Then by all means, don't, and I won't either. If the Xian biblegod exists and it would rather see millions of its creation go to "hell" than be "tested", then fine, that's the way it's got to be. In fact, if the Xian biblegod is a "bad-ass", that would even make more sense, since most bad-asses have enormous egos. Notwithstanding, such a "God" is one that I would denounce, even if it existed.

"Oh, you can rest assured of one thing: if the God of the Bible is true, you will believe."

Fair enough. So, at that precise moment, what exactly will that prove, other than I didn't have enough "faith"???(which an "omniscient" deity would know from the onset)

What's interesting to me, is this:

If, presumably, I "will believe" when I'm finally face-to-face with "God" at the proverbial pearly gates, then it would follow that I will believe if this "God" appeared to me face-to-face right now. Yet, even if I was throughly convinced that this "God" exists, I still have the free will with which I can reject its "morality"; reject its "love"; reject its, I'm a bad-ass, so you should respect me!, attitude. Right? Or am I a robot at that point?

"The day will likely come too late, but it will come." ~ cl

Aside from being an unproven assertion, my question is this: Is being scared to not believe a proposition a good reason to believe said proposition? Putting cl's "bad-ass" conception of biblegod aside, and using Karla's "Perfect", "all-loving being" conception---wouldn't biblegod prefer people to genuinely want to be with him/her/it, as opposed to being scared not to? Is threatening people with bodily harm generally a good tactic? Xians?

boomSLANG said...

"Hell & damnation, right? [shakes head saddly]" ~ Cyberkitten

'Depends on which "Christian" you are adressing. From what I understand, Karla and cl hold dissenting views on "hell". One holds that "Hell" is hardly mentioned in the bible; the other holds that "Jesus" talks about the subject extensively.

Karla said...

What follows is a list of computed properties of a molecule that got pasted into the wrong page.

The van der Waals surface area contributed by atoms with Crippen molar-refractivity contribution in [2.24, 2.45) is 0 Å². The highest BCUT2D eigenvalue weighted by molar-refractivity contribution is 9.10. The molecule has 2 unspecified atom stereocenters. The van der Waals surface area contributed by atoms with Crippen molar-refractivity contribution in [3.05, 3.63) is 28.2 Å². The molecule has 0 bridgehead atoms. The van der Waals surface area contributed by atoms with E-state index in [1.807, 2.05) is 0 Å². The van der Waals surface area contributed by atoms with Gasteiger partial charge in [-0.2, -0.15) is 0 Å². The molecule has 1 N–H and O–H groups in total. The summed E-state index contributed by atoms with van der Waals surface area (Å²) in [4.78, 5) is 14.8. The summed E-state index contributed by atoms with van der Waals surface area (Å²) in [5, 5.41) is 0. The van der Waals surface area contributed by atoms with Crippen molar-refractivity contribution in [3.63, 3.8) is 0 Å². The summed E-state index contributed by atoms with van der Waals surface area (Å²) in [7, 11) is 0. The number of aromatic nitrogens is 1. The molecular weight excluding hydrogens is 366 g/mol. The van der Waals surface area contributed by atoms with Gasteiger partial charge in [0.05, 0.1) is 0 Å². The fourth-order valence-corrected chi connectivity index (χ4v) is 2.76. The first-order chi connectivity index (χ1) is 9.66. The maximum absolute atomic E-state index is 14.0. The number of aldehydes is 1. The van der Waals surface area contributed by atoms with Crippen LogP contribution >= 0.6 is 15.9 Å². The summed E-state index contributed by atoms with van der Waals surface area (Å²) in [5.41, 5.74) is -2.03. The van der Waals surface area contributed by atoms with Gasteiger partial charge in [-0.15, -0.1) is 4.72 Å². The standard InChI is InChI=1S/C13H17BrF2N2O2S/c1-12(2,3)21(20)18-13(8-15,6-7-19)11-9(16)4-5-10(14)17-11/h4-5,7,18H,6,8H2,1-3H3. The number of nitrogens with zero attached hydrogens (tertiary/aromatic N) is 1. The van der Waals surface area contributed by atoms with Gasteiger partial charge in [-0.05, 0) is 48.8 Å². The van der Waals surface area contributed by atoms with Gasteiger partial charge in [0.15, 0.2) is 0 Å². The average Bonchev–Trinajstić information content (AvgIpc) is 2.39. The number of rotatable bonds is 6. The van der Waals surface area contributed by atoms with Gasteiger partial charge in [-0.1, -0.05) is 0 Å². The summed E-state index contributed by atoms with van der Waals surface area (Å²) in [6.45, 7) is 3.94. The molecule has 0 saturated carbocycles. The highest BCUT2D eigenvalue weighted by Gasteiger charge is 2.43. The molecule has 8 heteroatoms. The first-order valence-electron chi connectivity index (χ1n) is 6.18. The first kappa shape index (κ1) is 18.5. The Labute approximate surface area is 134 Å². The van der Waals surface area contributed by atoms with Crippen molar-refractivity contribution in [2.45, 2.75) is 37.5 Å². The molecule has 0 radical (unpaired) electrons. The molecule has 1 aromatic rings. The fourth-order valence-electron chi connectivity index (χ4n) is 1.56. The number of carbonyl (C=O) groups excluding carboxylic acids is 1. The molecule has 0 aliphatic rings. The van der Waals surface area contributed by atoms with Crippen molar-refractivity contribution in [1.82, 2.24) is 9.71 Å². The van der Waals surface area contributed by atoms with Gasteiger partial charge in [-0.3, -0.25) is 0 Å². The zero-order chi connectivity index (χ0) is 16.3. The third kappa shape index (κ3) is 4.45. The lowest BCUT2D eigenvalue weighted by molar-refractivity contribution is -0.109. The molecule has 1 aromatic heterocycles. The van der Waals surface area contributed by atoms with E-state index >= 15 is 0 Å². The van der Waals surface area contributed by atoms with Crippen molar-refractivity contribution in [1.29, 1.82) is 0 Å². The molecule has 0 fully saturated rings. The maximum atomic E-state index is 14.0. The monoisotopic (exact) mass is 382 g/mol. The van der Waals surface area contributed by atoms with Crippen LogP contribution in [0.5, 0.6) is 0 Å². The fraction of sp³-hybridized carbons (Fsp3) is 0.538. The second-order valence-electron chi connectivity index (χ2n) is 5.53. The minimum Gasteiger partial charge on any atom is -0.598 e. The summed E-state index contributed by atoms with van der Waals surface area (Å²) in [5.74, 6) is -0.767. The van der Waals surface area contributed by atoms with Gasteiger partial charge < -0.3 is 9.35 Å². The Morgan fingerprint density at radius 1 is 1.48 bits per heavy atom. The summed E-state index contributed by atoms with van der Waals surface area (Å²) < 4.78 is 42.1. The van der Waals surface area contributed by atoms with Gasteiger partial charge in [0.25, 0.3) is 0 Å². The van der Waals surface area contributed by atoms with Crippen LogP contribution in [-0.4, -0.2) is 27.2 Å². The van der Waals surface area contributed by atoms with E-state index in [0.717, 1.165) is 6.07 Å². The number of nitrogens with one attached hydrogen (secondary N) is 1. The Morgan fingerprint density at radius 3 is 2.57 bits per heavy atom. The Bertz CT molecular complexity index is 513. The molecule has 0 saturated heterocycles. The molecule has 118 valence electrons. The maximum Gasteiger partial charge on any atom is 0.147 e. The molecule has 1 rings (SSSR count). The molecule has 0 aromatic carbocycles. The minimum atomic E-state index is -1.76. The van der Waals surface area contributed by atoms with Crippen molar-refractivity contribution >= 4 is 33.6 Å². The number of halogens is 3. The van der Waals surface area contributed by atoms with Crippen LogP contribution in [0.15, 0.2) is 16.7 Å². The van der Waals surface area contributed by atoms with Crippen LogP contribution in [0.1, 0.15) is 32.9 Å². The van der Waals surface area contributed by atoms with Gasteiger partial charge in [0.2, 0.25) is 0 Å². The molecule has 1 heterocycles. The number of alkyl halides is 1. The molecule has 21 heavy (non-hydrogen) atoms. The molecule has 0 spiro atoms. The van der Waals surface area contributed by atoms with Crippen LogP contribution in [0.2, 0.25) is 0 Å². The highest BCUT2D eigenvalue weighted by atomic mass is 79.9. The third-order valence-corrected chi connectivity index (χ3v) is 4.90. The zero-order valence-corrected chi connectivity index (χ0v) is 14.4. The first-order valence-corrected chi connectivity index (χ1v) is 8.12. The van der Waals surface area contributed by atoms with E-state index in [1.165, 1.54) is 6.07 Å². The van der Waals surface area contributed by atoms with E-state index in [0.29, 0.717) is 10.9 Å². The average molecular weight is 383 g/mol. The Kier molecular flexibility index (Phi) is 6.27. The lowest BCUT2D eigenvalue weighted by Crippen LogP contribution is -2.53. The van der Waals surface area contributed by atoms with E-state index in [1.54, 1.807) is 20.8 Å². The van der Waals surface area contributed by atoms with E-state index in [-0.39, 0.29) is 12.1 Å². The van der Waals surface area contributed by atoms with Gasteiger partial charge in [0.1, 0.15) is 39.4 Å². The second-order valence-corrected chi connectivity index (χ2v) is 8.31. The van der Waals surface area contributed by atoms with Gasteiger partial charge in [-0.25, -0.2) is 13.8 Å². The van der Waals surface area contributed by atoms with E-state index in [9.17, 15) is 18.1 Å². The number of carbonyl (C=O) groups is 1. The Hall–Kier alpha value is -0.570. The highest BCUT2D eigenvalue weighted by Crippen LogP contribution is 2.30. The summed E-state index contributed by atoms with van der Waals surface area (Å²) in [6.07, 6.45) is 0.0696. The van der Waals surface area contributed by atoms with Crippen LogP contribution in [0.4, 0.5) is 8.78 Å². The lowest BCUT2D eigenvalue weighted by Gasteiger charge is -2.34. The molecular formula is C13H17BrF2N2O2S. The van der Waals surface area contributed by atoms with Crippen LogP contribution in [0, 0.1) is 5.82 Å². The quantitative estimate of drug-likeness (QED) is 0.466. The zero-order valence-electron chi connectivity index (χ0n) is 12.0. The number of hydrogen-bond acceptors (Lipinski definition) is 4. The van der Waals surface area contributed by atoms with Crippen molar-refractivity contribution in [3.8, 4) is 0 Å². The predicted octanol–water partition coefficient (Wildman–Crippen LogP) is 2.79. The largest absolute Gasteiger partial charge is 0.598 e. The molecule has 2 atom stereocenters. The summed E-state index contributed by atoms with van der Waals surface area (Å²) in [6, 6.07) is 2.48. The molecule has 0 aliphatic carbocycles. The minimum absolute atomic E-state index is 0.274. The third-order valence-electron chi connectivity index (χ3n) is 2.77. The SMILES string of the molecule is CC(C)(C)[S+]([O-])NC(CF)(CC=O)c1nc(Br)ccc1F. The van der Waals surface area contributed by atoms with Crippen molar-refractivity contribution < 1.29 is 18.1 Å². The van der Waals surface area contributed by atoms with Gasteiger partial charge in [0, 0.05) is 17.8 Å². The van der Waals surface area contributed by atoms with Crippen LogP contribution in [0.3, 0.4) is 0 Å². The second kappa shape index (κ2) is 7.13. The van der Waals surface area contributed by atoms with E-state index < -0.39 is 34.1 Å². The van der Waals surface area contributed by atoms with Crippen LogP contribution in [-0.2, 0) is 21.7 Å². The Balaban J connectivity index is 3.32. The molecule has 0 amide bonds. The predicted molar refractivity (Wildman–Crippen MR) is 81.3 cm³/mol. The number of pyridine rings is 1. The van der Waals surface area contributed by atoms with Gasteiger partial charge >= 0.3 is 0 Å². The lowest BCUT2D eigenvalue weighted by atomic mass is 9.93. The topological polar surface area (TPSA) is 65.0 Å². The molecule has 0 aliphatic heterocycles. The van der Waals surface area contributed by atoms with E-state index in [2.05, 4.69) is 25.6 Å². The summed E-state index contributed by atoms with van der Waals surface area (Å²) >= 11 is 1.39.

Cl, I don't know if an atheist can put God to the test. I think someone would need to believe in God in order to put him to the test.

I also think Boom saying He would need to encounter God to believe, is the way it should be. Belief was never to be an intellectual thing, but rather a experience thing: our being connecting with His Being.

Karla said...

Boom, as to people making mistakes about what God is saying, I don't see how that affirms your position? People are fallible, we can see a picture of something God is showing us and interpret what He is saying incorrectly. Time can pass and we figure it out later. It's all about leaning on Him for not only what He is saying, but what it means and how we can apply it.

cl said...

..I don't know if an atheist can put God to the test. I think someone would need to believe in God in order to put him to the test. (Karla)

It's an interesting question, but ultimately epistemological and not relevant here. In the context of scientific validation of an hypothesis - which is the context the majority of the 'prove God' group argues from - belief in the truth of the proposition is irrelevant to the outcome of the results. Meaning, whether one believes in gravity or not, we can demonstrate its effect. Also, I'm sure you would agree that God can persuade an atheist.

I also think Boom saying He would need to encounter God to believe, is the way it should be. (Karla)

I agree, which is why I find the demands for repeatable tests and harmony amongst believers to be less than optimum criteria for declaring one's beliefs as true.

boomSLANG said...